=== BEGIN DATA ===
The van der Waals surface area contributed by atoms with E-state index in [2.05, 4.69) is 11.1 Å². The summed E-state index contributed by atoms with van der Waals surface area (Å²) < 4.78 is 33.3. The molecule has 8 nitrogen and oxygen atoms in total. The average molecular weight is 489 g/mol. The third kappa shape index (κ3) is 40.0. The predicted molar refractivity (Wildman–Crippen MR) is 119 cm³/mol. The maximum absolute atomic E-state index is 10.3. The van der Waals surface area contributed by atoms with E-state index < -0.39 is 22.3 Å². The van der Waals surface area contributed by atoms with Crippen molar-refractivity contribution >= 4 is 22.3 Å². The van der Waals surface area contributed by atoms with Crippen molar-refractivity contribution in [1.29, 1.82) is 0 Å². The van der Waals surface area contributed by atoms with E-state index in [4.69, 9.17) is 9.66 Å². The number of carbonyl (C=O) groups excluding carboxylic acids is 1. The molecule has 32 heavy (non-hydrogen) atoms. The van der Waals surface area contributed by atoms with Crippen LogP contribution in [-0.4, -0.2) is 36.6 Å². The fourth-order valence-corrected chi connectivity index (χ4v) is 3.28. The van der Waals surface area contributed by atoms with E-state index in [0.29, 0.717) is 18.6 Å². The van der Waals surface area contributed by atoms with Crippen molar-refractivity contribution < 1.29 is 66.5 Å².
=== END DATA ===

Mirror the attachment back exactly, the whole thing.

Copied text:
The van der Waals surface area contributed by atoms with E-state index in [2.05, 4.69) is 11.1 Å². The summed E-state index contributed by atoms with van der Waals surface area (Å²) < 4.78 is 33.3. The molecule has 8 nitrogen and oxygen atoms in total. The average molecular weight is 489 g/mol. The third kappa shape index (κ3) is 40.0. The predicted molar refractivity (Wildman–Crippen MR) is 119 cm³/mol. The maximum absolute atomic E-state index is 10.3. The van der Waals surface area contributed by atoms with E-state index < -0.39 is 22.3 Å². The van der Waals surface area contributed by atoms with Crippen molar-refractivity contribution >= 4 is 22.3 Å². The van der Waals surface area contributed by atoms with Crippen molar-refractivity contribution in [1.29, 1.82) is 0 Å². The van der Waals surface area contributed by atoms with E-state index in [4.69, 9.17) is 9.66 Å². The number of carbonyl (C=O) groups excluding carboxylic acids is 1. The molecule has 32 heavy (non-hydrogen) atoms. The van der Waals surface area contributed by atoms with Crippen LogP contribution in [-0.4, -0.2) is 36.6 Å². The fourth-order valence-corrected chi connectivity index (χ4v) is 3.28. The van der Waals surface area contributed by atoms with E-state index in [0.29, 0.717) is 18.6 Å². The van der Waals surface area contributed by atoms with Crippen molar-refractivity contribution < 1.29 is 66.5 Å².